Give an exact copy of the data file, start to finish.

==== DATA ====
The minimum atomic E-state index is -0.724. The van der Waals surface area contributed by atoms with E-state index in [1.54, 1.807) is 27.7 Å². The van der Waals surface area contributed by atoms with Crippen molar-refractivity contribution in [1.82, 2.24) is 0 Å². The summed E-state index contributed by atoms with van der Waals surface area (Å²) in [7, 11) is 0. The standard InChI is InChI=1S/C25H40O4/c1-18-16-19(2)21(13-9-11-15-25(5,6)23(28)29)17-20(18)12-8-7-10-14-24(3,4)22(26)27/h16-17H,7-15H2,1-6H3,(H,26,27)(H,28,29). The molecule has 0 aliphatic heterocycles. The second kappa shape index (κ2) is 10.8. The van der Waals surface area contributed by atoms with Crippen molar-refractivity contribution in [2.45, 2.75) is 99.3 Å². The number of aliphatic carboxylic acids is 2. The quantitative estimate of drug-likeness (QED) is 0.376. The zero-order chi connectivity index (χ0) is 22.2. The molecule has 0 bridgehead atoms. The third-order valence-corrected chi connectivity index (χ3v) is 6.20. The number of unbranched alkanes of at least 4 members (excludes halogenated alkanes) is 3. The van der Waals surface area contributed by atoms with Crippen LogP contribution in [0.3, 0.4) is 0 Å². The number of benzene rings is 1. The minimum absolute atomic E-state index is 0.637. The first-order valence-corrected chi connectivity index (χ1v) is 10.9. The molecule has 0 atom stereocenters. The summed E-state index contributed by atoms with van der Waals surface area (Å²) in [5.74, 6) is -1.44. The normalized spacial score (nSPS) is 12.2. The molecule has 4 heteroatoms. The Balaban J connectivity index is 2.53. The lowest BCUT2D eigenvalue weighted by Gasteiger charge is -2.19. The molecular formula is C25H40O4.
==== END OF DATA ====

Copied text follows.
The minimum atomic E-state index is -0.724. The van der Waals surface area contributed by atoms with E-state index in [1.54, 1.807) is 27.7 Å². The van der Waals surface area contributed by atoms with Crippen molar-refractivity contribution in [1.82, 2.24) is 0 Å². The summed E-state index contributed by atoms with van der Waals surface area (Å²) in [7, 11) is 0. The standard InChI is InChI=1S/C25H40O4/c1-18-16-19(2)21(13-9-11-15-25(5,6)23(28)29)17-20(18)12-8-7-10-14-24(3,4)22(26)27/h16-17H,7-15H2,1-6H3,(H,26,27)(H,28,29). The molecule has 0 aliphatic heterocycles. The second kappa shape index (κ2) is 10.8. The van der Waals surface area contributed by atoms with Crippen molar-refractivity contribution in [2.45, 2.75) is 99.3 Å². The number of aliphatic carboxylic acids is 2. The quantitative estimate of drug-likeness (QED) is 0.376. The zero-order chi connectivity index (χ0) is 22.2. The molecule has 0 bridgehead atoms. The third-order valence-corrected chi connectivity index (χ3v) is 6.20. The number of unbranched alkanes of at least 4 members (excludes halogenated alkanes) is 3. The van der Waals surface area contributed by atoms with Crippen LogP contribution in [0.3, 0.4) is 0 Å². The number of benzene rings is 1. The minimum absolute atomic E-state index is 0.637. The first-order valence-corrected chi connectivity index (χ1v) is 10.9. The molecule has 0 atom stereocenters. The summed E-state index contributed by atoms with van der Waals surface area (Å²) in [5.74, 6) is -1.44. The normalized spacial score (nSPS) is 12.2. The molecule has 4 heteroatoms. The Balaban J connectivity index is 2.53. The lowest BCUT2D eigenvalue weighted by Gasteiger charge is -2.19. The molecular formula is C25H40O4.